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Software: Audacity, Cryptomator, VLC, Corydalis, RcppEigen, Cockpit, Flowblade

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Software
  • Audacity – An Ideal App for Multi-Track Recording & Editing

    Great history is always made whenever the greats rub minds together. In some cases, it is a groundbreaking finding in chemistry or biology. In some others, it is the solution to problems that impeded our technological advancements using computers.

    In this case, it is the release of a free open-source digital audio and recording computer software application for Windows, GNU/Linux, and OS X – Audacity. It was built by Roger Dannenberg and Dominic Mazzoni at Carnie Mellon university, around fall, in the years 1999-2000.

  • Cryptomator - Encrypt your Cloud Data Files on Linux

    Figuring out a good path to security for your cloud data can be quite a challenge. Normally, the cloud is a very safe place for data, despite Fear, Uncertainty and Doubt (FUD) from those who might want to access their data everywhere anytime. But the security is a very problem so we need to use some tools or methods in other to prevent the risks. This is why you can use some tools like cryptomator to encrypt your data files.

  • VLC 3.0 Should Be Out By The End Of The Week

    The long sought after VLC 3.0 multimedia player release will be here anytime now.

    VLC 3.0.0 was already tagged in Git and the final preparations are underway in putting out this major update to the open-source, cross-platform media player.

    The VLC project expects to officially announce v3.0 by the end of the week, but considering how long this release cycle has been drawn out, it wouldn't surprise me if it becomes a few extra days.

  • Releasing Corydalis

    So, without further ado, … wait, I already said everything! Corydalis v0.2.0 (a rather arbitrarily chosen version number) is up on GitHub.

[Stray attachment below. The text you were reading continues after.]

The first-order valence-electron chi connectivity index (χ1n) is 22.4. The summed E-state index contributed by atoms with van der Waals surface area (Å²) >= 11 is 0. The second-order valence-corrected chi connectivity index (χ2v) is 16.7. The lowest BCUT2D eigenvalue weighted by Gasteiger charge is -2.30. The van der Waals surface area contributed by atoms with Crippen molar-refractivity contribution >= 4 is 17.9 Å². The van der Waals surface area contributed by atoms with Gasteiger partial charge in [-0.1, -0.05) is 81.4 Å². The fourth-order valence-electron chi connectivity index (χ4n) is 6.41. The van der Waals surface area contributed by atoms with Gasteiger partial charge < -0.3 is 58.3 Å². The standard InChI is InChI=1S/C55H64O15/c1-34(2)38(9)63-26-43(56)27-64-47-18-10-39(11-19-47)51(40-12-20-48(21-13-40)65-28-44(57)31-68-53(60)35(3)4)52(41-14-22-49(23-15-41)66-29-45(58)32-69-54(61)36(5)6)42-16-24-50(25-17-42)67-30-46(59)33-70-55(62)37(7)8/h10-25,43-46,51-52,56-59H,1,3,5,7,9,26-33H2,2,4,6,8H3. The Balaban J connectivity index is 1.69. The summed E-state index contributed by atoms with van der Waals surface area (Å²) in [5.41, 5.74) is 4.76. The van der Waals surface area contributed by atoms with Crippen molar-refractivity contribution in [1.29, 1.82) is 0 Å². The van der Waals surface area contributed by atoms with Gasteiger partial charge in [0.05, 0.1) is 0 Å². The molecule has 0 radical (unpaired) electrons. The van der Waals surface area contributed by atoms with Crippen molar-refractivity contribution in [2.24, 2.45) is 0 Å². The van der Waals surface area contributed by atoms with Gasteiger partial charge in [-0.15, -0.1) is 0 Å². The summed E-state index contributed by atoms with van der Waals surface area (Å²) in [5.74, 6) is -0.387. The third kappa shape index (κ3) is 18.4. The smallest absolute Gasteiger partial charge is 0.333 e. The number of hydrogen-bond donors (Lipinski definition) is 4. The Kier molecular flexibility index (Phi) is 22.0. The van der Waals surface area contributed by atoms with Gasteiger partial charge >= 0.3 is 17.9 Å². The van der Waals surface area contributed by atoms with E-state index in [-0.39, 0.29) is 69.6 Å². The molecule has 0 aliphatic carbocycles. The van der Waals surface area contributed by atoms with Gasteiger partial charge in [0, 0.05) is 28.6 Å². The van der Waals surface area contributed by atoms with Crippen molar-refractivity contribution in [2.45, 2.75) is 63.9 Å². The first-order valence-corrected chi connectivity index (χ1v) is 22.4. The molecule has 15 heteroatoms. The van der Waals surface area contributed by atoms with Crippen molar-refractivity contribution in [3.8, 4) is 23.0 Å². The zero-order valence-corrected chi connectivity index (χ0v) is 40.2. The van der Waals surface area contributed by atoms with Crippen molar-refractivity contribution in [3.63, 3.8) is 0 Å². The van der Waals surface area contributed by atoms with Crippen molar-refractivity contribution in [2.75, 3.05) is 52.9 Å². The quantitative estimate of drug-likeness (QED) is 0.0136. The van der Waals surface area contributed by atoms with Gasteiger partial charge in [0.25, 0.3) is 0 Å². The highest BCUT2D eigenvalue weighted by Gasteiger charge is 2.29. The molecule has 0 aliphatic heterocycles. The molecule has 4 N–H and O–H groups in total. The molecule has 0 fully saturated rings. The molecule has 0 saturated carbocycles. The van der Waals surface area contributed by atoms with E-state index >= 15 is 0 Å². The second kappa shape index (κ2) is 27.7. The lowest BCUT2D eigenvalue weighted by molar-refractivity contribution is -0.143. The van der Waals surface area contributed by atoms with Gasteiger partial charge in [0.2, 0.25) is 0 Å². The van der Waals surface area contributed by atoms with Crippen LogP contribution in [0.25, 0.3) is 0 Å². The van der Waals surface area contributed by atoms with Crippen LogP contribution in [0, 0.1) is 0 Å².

• RcppEigen 0.3.3.4.0

    A new minor release 0.3.3.4.0 of RcppEigen hit CRAN earlier today, and just went to Debian as well. It brings Eigen 3.3.4 to R.

  • Cockpit 161

    Cockpit is the modern Linux admin interface. We release regularly. Here are the release notes from version 161.

  • Screencasts on Linux, part 2

    Well, no more, it seems. I seem to have missed a beautiful, functional, easy to use, and relatively fast one, called Flowblade.

    I had never heard of it, and I haven’t seen it mentioned on any of the sites I looked for video editing software reviews on. I only ran into it while browsing the available Flatpaks on Flathub. However, it has been in development for a couple of years, and it’s development seems active, though a bit dependent on a single coder.

    Having said that, I tip my hat to that single coder, who goes by the name of jliljebl, because this software is A-MA-ZING!

More in Tux Machines

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Livepatching With Linux 5.1 To Support Atomic Replace & Cumulative Patches

With the Linux 5.1 kernel cycle that should get underway in just over one month's time, there will now be the long in development work (it's been through 15+ rounds of public code review!) for supporting atomic replace and cumulative patches. Read more

GNOME/Xfce/GTK: Exo 0.12.4 and Libhandy 0.0.7 Released

  • Exo 0.12.4 Released
    Exo 0.12.4 is now available with an improved icon view, better icon rendering, and reduced disk usage.
  • My Name is Handy, Lib Handy
    Libhandy 0.0.7 just got released! [...] A common pattern in GNOME applications is lists, which are typically implemented via GtkListBox. More specific patterns arose, where rows have a title at the start, an optional subtitle below it, actions at the end and an icon or some other widget like a radio button as a prefix. These rows can also be expanded to reveal nested rows or anything else that fits the need. So far every application using these patterns implemented the rows by hand for each and every row. It made using these a bit cumbersome and it led to inconsistencies in sizing, even inside a single application. To make these patterns easier to use, we implemented HdyActionRow, HdyComboRow and HdyExpanderRow.

How did you get started with Linux?

The Linux mascot is a penguin named Tux, so we thought it appropriate to celebrate Penguin Awareness Day for the conservation of penguin habitats and talk a little bit (more) about Linux. A few fun penguin facts: These furry creatures are flightless yet part of the bird family. Some are large, like the Emperor penguin, and some are small, like those found in New Zealand. And, the Gentoo penguin is known to swim up to a speed of 21 miles per hour! Now, for the Linux bit. I asked our writer community to describe the moment they learned about Linux or the moment they got it up on running on their machine. Here's what they shared. Read more